But before you can cook, you must pre-cook! And pre-cooking involves many of those elements I just mentioned! As I talked about in my last blog post (the one about the moose...), I live in a rural area, so my pre-cooking might be a bit more complicated than yours needs to be, but basically, this is what I do...

Step 1: Recipe Wrangling
This is a continuous process. I often leaf through my current cookbooks, or grab a couple from the library, just to get ideas. Sometimes I browse the web (my preference is or pull out the wonderful box of recipes my sisters compiled for me when I got married. But the point is to immerse yourself in possibilities. There are so many things to try!! As I come across things that look interesting, I fold the corner of the page or mark down the number in my notebook. If they are tried and found successful, these later go into a file on my computer where repeat "winner dinners" are cataloged according to main ingredient.

Step 2: Making the List
I do this at the beginning of every month. I make a list of about 20 dinners for that month (the extra 10 days leave room for leftovers, dates, spontaneous decisions, invitations, alien invasions, etc.), drawing from my "winner dinner" file, or new recipes I want to try. I try to keep a well rounded list consisting of fairly equal parts of beef, chicken and "other" (which may include pork, turkey, moose, fish, breakfast foods, soup- you get the idea).

Step 3: The List's List
This step is the actual grocery list making step, and it involves 4 rounds.
Round 1: I go back through my recipes for the meals that are on the Dinner List and jot down the ingredients I will need to purchase in order to make them.
Round 2: I contemplate side dishes that are nice to have on hand and make trips to the various locations side dishes usually reside, and report any missing ones to my grocery list.
Round 3: I make a thorough inspection of cupboards, refrigerator and freezer to add needed breakfast foods, condiments, snacks, and any other misc. ingredients to my now quite lengthy grocery list.
Round 4: This is a rather passive round, as it consists of merely leaving my list on the counter in a visible location for 2-3 days. It seems simple enough, but it serves as a reminder for things that may need to surface in my memory before we set out for the store (and they usually do)!

Step 4: The Shopping Trip
Now this is serious business. Once a month, Travis and I make a shopping trip to Spokane, which is about 50 mi away. We are a team, with me making decisions between brands and prices, and he keeping track of the total (to keep us to our budget!) and pushing the cart (which gets rather heavy when you do a whole month's shopping in one fell swoop!). I prefer WinCo for our main grocery shopping, as it is one of the few places where I can leave spending less than I expected to when I bought more than I expected to! I always try to have a little of our budgeted grocery money leftover for other misc. items we pick up during the remainder of the month. I don't really love grocery shopping, but it does make me excited. Somehow, all that "ingredient gathering," as I like to call it, makes me excited to cook all over again! And, though it is tiring (and takes a good 2 hrs), with Travis beside me (and stopping to kiss me almost every aisle!), we have a lot of fun. There is something very satisfying about a full refrigerator and stocked cupboards!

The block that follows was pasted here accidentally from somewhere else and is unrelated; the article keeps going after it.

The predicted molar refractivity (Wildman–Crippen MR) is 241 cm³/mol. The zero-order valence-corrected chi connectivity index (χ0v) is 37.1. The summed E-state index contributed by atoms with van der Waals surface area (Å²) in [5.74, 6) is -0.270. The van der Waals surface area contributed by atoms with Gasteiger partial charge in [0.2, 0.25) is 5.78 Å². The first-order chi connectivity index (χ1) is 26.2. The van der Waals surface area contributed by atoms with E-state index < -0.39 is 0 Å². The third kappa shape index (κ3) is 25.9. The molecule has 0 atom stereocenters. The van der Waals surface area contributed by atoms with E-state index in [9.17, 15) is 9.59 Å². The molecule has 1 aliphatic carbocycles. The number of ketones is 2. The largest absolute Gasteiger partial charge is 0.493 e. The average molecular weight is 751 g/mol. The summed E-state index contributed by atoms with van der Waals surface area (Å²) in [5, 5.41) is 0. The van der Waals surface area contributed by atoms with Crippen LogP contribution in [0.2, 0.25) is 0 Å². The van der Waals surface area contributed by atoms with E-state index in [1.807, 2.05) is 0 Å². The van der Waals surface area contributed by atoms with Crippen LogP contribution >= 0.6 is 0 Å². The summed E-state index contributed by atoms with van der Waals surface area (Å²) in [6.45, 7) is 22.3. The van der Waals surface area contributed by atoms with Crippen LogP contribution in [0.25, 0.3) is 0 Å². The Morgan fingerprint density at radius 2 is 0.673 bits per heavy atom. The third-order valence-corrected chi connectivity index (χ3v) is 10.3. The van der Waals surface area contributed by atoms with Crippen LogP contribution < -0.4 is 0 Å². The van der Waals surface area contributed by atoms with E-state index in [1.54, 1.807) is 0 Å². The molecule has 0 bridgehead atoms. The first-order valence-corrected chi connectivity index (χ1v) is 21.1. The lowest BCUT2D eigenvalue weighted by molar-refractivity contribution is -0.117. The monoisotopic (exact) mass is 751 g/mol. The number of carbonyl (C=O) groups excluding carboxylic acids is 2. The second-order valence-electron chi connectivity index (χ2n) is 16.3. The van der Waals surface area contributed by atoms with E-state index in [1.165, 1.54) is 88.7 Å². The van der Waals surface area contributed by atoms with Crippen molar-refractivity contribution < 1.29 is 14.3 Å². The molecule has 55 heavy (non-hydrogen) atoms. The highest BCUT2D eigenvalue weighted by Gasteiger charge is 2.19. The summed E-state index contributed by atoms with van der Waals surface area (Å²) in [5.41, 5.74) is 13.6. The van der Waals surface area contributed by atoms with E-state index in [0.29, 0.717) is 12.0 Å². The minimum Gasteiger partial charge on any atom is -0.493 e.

Step 5: Weekly Lists
The last step in the pre-cooking regimen is to make up weekly dinner lists. I find that I love having my dinners for the week planned in advance. I don't always stick to them, but it is nice to know that there is something planned for dinner tonight. Usually I pull out my calendar and try to figure out what days we will have dinner at home or what nights we'll be out, as well as which nights we'll need to eat quick or afternoons I'll be gone and need to fix something easy when I get home. That done, I make up my weekly lists using the Dinner List from Step 2, and hang it on the fridge.

Now, maybe all that planning frightens you, because you're more the spontaneous type, but I really enjoy strategizing and figuring out what I need to do to make it work. It gets me excited for what's coming next and gets my creative juices start flowing. We just finished this whole process yesterday, so my cupboards are bare no longer and the lists are ready on the refrigerator. I can hardly waiting to get cooking!